Life at Its Worth

Drinking at Parking Toys Watt, April 2015.

The past few weeks have been rough ones. One of my best friends passed away with a stroke. It was so sudden and unexpected. All of us were shocked. He would have done more in life. On the other hand, he had lived his life as its worth beyond many could have achieved.

I’d say he and I had a long history since the university almost 30 years ago. I remembered our first eye contact and thought this guy could be a cool one to hang around with. And it was rightly so. We formed a small circle of close friends who were pretty much got wasted every time we got a chance.

He always introduced us to his new buddies while drinking. Some were peculiar. Ones I would never talked to in the first place. (Not to mention a handful of girlfriends that we lost count.) Many continued the friendship until today.

We were casted for small roles in a same play in the freshman year. That was the first time we worked together. I never thought our professional paths would cross again.

After the uni, we parted with our jobs but still partied regularly. Until one day I got a call from him about a new position at a firm he was working for. We ended up working in the same event management company for a couple of years. His working style didn’t change much—direct but sensible. It was a tough time when Thailand’s bubble economy was about to burst. He moved on to another job and eventually started his own event business when I left Bangkok for another life chapter in Sydney.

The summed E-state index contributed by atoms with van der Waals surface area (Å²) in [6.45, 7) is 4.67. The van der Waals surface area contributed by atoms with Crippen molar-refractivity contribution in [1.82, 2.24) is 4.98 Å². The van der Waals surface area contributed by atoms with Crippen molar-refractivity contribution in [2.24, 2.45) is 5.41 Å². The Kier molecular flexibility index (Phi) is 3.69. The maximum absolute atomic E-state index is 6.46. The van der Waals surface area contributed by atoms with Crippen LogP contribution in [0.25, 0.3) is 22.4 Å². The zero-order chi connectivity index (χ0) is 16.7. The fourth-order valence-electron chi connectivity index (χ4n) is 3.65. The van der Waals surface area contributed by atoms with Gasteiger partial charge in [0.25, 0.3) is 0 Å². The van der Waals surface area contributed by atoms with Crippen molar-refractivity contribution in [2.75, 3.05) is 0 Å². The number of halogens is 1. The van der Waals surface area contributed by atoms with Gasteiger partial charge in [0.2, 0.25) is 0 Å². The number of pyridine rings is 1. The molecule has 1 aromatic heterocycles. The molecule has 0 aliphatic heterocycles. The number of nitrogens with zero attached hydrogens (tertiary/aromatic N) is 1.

Ten years later, I was back in Bangkok, his business became a success. Despite of that ten-year gap, we still caught up and talked rubbish over drinks like before almost every week.

Most of all, I was impressed with him on his passion to help others, for an example, volunteering flood relief in 2011 and his generosity with his mates. I couldn’t tell for others but, as far as I knew, he supported a lot of people big and small.

We also got a chance to work together on some videos including one of the most challenging productions for me. He was the one who took care of my apartment when I was in the transition with a new job in Washington DC. My stuff was kept in the storage of his firm. He also coordinated the repair of my bedroom floor that was damaged from building leaks just weeks before I left.

It was Thursday, two nights after I came back from a getaway in Koh Samed, when he collapsed at the gym. I rushed to the hospital from a local pub when heard about it. He was still in the operation when we got there. He survived the night and transferred to ICU with a life support. But there was a complication and he eventually had to leave us on Saturday morning.

That was quick but I got a feeling it was how he would want to go. No lingering…just like that. As far as I knew this man from personal and professional views, he lived his life to almost of his fulfillments. We might be living longer than he did (who knows for how long it would be) but he certainly made the most of his time. His presence would be missed tremendously.

He was 46.